IPVMU Certified | 08/14/13 08:11pm
This is an interesting article, profiling a school district and an integrator pairing up to lower installation costs in a novel way:
“We’re looking at a program to assist schools in doing some of their own installation,” David Vermillion, president of Vermillion Systems told Security Systems News.
This program would enlist the help of a school’s IT department and building trades program so that some students could do some cabling work. It will provide training for students and lower the cost of a security installation for the school district.
“It certainly can be a pretty significant cost savings when you take much of the [cabling] labor out of the project. It can make the difference between being able to [afford] the project or not,” Vermillion said.
The questions this raises are interesting, ranging from 'Is the district exploiting (cheap) student laborers?', to 'Is there better OTJ out there?'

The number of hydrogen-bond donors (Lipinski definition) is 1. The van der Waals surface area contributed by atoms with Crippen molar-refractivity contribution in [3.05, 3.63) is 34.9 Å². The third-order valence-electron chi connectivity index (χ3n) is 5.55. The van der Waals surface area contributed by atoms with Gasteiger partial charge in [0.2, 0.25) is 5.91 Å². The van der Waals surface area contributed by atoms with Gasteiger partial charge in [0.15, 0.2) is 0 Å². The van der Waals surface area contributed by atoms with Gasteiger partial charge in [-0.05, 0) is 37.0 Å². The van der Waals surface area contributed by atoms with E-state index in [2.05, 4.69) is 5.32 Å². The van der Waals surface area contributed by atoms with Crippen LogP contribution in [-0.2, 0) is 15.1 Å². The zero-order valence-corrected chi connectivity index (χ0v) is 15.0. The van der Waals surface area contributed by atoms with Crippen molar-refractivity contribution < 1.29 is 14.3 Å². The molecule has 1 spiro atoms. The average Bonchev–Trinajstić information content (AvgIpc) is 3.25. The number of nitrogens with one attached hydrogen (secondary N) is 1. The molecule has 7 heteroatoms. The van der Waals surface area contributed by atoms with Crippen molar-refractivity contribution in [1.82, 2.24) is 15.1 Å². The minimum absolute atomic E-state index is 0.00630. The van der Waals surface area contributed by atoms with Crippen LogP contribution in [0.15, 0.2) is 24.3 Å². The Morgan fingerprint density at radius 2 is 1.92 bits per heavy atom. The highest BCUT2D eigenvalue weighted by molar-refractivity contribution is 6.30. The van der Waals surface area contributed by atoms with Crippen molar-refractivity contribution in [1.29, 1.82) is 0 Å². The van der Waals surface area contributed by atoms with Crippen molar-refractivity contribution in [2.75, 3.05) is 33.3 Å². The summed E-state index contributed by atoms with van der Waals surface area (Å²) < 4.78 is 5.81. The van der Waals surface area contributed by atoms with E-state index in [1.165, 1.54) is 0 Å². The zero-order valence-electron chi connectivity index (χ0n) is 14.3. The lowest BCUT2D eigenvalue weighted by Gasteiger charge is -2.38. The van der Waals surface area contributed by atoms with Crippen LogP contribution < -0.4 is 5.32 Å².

Personally I think this is a great idea, and as long as it is executed properly, is the proverbial 'win-win' that decision makers seek. However, there are potential downsides as well:
- Reduced system installation costs
- Valuable experience for IT students, depicting the 'real' side of many IT jobs
- Sense of ownership from students on final system, potentially lowering the risk of vandalism
- Unfair expectations/responsibilities projected to student helpers, who are 'there to learn', not 'do manual labor'
- Scheme for integrator to sell more product/service to district, under the guise of a 'work study' type program
- Increased knowledge of schematics/operation/blindspots puts effectiveness of video surveillance system at risk.
What do you think?